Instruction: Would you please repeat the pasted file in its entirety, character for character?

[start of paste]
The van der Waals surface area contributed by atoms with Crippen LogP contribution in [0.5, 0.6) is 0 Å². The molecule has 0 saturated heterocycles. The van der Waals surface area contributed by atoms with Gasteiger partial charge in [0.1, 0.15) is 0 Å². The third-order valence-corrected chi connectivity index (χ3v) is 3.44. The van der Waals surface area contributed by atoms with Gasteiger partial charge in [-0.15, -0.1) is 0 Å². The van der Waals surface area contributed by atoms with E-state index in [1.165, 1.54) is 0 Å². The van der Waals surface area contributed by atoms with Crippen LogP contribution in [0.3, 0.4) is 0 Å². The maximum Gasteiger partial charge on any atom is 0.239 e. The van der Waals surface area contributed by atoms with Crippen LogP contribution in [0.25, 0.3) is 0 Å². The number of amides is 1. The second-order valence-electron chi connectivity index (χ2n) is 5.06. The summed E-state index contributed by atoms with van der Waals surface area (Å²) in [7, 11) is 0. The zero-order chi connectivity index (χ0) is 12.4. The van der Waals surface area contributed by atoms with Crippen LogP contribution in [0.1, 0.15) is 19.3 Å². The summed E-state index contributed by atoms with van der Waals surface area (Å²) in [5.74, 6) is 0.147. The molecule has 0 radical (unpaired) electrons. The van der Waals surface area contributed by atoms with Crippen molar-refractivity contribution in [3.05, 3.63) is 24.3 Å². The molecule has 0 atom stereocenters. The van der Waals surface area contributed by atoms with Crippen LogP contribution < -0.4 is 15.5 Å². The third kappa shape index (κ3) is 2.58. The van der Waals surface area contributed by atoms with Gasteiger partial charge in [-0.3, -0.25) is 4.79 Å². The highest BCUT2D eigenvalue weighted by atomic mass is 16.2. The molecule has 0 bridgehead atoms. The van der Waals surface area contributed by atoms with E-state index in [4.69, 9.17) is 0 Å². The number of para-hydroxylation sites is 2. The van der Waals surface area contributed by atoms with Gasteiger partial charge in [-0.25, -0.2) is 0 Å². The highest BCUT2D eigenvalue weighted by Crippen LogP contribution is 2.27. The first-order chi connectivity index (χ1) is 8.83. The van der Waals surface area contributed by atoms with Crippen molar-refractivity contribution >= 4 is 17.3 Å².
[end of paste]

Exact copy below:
The van der Waals surface area contributed by atoms with Crippen LogP contribution in [0.5, 0.6) is 0 Å². The molecule has 0 saturated heterocycles. The van der Waals surface area contributed by atoms with Gasteiger partial charge in [0.1, 0.15) is 0 Å². The third-order valence-corrected chi connectivity index (χ3v) is 3.44. The van der Waals surface area contributed by atoms with Gasteiger partial charge in [-0.15, -0.1) is 0 Å². The van der Waals surface area contributed by atoms with E-state index in [1.165, 1.54) is 0 Å². The van der Waals surface area contributed by atoms with Crippen LogP contribution in [0.3, 0.4) is 0 Å². The maximum Gasteiger partial charge on any atom is 0.239 e. The van der Waals surface area contributed by atoms with Crippen LogP contribution in [0.25, 0.3) is 0 Å². The number of amides is 1. The second-order valence-electron chi connectivity index (χ2n) is 5.06. The summed E-state index contributed by atoms with van der Waals surface area (Å²) in [7, 11) is 0. The zero-order chi connectivity index (χ0) is 12.4. The van der Waals surface area contributed by atoms with Crippen LogP contribution in [0.1, 0.15) is 19.3 Å². The summed E-state index contributed by atoms with van der Waals surface area (Å²) in [5.74, 6) is 0.147. The molecule has 0 radical (unpaired) electrons. The van der Waals surface area contributed by atoms with Crippen molar-refractivity contribution in [3.05, 3.63) is 24.3 Å². The molecule has 0 atom stereocenters. The van der Waals surface area contributed by atoms with Crippen LogP contribution < -0.4 is 15.5 Å². The third kappa shape index (κ3) is 2.58. The van der Waals surface area contributed by atoms with Gasteiger partial charge in [-0.3, -0.25) is 4.79 Å². The highest BCUT2D eigenvalue weighted by atomic mass is 16.2. The molecule has 0 bridgehead atoms. The van der Waals surface area contributed by atoms with E-state index in [4.69, 9.17) is 0 Å². The number of para-hydroxylation sites is 2. The van der Waals surface area contributed by atoms with Gasteiger partial charge in [-0.25, -0.2) is 0 Å². The highest BCUT2D eigenvalue weighted by Crippen LogP contribution is 2.27. The first-order chi connectivity index (χ1) is 8.83. The van der Waals surface area contributed by atoms with Crippen molar-refractivity contribution >= 4 is 17.3 Å².